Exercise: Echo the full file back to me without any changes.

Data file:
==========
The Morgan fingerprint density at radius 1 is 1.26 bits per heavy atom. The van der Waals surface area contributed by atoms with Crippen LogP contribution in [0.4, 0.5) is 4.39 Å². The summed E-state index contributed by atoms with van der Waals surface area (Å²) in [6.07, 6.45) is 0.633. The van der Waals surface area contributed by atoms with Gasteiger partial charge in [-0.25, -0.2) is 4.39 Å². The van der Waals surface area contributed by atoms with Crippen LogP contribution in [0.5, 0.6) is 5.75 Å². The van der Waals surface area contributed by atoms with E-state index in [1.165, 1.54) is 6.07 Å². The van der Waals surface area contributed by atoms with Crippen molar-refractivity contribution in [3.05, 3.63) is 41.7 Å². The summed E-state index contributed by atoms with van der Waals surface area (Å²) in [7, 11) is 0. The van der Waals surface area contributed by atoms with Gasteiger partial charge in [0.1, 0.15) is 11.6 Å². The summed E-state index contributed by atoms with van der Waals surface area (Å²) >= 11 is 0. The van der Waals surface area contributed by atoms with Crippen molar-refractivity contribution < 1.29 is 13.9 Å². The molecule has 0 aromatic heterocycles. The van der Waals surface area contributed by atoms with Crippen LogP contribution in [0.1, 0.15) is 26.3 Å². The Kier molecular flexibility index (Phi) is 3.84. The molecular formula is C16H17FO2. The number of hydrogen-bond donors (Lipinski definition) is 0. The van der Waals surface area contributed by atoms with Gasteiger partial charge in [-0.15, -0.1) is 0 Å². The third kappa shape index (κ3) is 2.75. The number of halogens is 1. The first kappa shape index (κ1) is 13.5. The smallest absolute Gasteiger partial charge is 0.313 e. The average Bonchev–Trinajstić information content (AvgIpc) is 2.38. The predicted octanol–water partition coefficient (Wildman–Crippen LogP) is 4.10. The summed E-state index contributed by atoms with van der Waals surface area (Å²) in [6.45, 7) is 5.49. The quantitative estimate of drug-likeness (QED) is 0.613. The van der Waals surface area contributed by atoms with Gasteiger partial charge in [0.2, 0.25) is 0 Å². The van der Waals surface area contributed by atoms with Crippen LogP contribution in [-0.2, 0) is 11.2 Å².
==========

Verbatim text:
The Morgan fingerprint density at radius 1 is 1.26 bits per heavy atom. The van der Waals surface area contributed by atoms with Crippen LogP contribution in [0.4, 0.5) is 4.39 Å². The summed E-state index contributed by atoms with van der Waals surface area (Å²) in [6.07, 6.45) is 0.633. The van der Waals surface area contributed by atoms with Gasteiger partial charge in [-0.25, -0.2) is 4.39 Å². The van der Waals surface area contributed by atoms with Crippen LogP contribution in [0.5, 0.6) is 5.75 Å². The van der Waals surface area contributed by atoms with E-state index in [1.165, 1.54) is 6.07 Å². The van der Waals surface area contributed by atoms with Crippen molar-refractivity contribution in [3.05, 3.63) is 41.7 Å². The summed E-state index contributed by atoms with van der Waals surface area (Å²) in [7, 11) is 0. The van der Waals surface area contributed by atoms with Gasteiger partial charge in [0.1, 0.15) is 11.6 Å². The summed E-state index contributed by atoms with van der Waals surface area (Å²) >= 11 is 0. The van der Waals surface area contributed by atoms with Crippen molar-refractivity contribution < 1.29 is 13.9 Å². The molecule has 0 aromatic heterocycles. The van der Waals surface area contributed by atoms with Crippen LogP contribution in [0.1, 0.15) is 26.3 Å². The Kier molecular flexibility index (Phi) is 3.84. The molecular formula is C16H17FO2. The number of hydrogen-bond donors (Lipinski definition) is 0. The van der Waals surface area contributed by atoms with Gasteiger partial charge in [-0.15, -0.1) is 0 Å². The third kappa shape index (κ3) is 2.75. The number of halogens is 1. The first kappa shape index (κ1) is 13.5. The smallest absolute Gasteiger partial charge is 0.313 e. The average Bonchev–Trinajstić information content (AvgIpc) is 2.38. The predicted octanol–water partition coefficient (Wildman–Crippen LogP) is 4.10. The summed E-state index contributed by atoms with van der Waals surface area (Å²) in [6.45, 7) is 5.49. The quantitative estimate of drug-likeness (QED) is 0.613. The van der Waals surface area contributed by atoms with Gasteiger partial charge in [0.2, 0.25) is 0 Å². The van der Waals surface area contributed by atoms with Crippen LogP contribution in [-0.2, 0) is 11.2 Å².